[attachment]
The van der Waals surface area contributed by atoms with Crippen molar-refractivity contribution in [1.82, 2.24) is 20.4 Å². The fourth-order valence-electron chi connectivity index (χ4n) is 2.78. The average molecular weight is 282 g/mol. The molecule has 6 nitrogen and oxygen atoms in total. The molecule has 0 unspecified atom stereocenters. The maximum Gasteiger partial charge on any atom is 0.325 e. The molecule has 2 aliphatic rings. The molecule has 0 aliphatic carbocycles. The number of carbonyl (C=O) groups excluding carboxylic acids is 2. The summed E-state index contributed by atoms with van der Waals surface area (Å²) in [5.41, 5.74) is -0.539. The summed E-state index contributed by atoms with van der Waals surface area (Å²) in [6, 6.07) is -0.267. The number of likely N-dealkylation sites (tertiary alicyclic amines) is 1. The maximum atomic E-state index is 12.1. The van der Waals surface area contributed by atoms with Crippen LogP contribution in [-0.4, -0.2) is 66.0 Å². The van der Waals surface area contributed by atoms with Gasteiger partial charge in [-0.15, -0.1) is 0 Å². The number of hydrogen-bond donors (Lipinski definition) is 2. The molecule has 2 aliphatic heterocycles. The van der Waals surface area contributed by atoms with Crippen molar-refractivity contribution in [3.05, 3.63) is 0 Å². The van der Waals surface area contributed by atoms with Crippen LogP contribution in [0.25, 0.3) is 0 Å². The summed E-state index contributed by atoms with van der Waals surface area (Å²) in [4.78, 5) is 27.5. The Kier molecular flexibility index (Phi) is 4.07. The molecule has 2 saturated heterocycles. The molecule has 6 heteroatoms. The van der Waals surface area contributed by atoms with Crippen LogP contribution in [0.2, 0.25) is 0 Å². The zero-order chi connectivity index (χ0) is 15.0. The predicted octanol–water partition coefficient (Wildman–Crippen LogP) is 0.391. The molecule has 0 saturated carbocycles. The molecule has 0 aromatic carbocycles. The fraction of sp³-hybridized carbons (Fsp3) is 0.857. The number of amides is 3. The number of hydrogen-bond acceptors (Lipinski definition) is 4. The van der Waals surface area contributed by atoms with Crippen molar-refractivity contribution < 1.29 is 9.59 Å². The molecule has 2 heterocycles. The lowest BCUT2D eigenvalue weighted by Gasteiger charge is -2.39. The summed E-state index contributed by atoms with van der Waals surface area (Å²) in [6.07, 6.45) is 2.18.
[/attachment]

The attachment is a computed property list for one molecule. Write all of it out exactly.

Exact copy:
The van der Waals surface area contributed by atoms with Crippen molar-refractivity contribution in [1.82, 2.24) is 20.4 Å². The fourth-order valence-electron chi connectivity index (χ4n) is 2.78. The average molecular weight is 282 g/mol. The molecule has 6 nitrogen and oxygen atoms in total. The molecule has 0 unspecified atom stereocenters. The maximum Gasteiger partial charge on any atom is 0.325 e. The molecule has 2 aliphatic rings. The molecule has 0 aliphatic carbocycles. The number of carbonyl (C=O) groups excluding carboxylic acids is 2. The summed E-state index contributed by atoms with van der Waals surface area (Å²) in [5.41, 5.74) is -0.539. The summed E-state index contributed by atoms with van der Waals surface area (Å²) in [6, 6.07) is -0.267. The number of likely N-dealkylation sites (tertiary alicyclic amines) is 1. The maximum atomic E-state index is 12.1. The van der Waals surface area contributed by atoms with Crippen LogP contribution in [-0.4, -0.2) is 66.0 Å². The van der Waals surface area contributed by atoms with Gasteiger partial charge in [-0.15, -0.1) is 0 Å². The number of hydrogen-bond donors (Lipinski definition) is 2. The molecule has 2 aliphatic heterocycles. The van der Waals surface area contributed by atoms with Crippen molar-refractivity contribution in [3.05, 3.63) is 0 Å². The van der Waals surface area contributed by atoms with Crippen LogP contribution in [0.25, 0.3) is 0 Å². The summed E-state index contributed by atoms with van der Waals surface area (Å²) in [4.78, 5) is 27.5. The Kier molecular flexibility index (Phi) is 4.07. The molecule has 2 saturated heterocycles. The molecule has 6 heteroatoms. The van der Waals surface area contributed by atoms with Crippen LogP contribution in [0.2, 0.25) is 0 Å². The zero-order chi connectivity index (χ0) is 15.0. The predicted octanol–water partition coefficient (Wildman–Crippen LogP) is 0.391. The molecule has 0 saturated carbocycles. The molecule has 0 aromatic carbocycles. The fraction of sp³-hybridized carbons (Fsp3) is 0.857. The number of amides is 3. The number of hydrogen-bond acceptors (Lipinski definition) is 4. The van der Waals surface area contributed by atoms with Crippen molar-refractivity contribution < 1.29 is 9.59 Å². The molecule has 2 heterocycles. The lowest BCUT2D eigenvalue weighted by Gasteiger charge is -2.39. The summed E-state index contributed by atoms with van der Waals surface area (Å²) in [6.07, 6.45) is 2.18.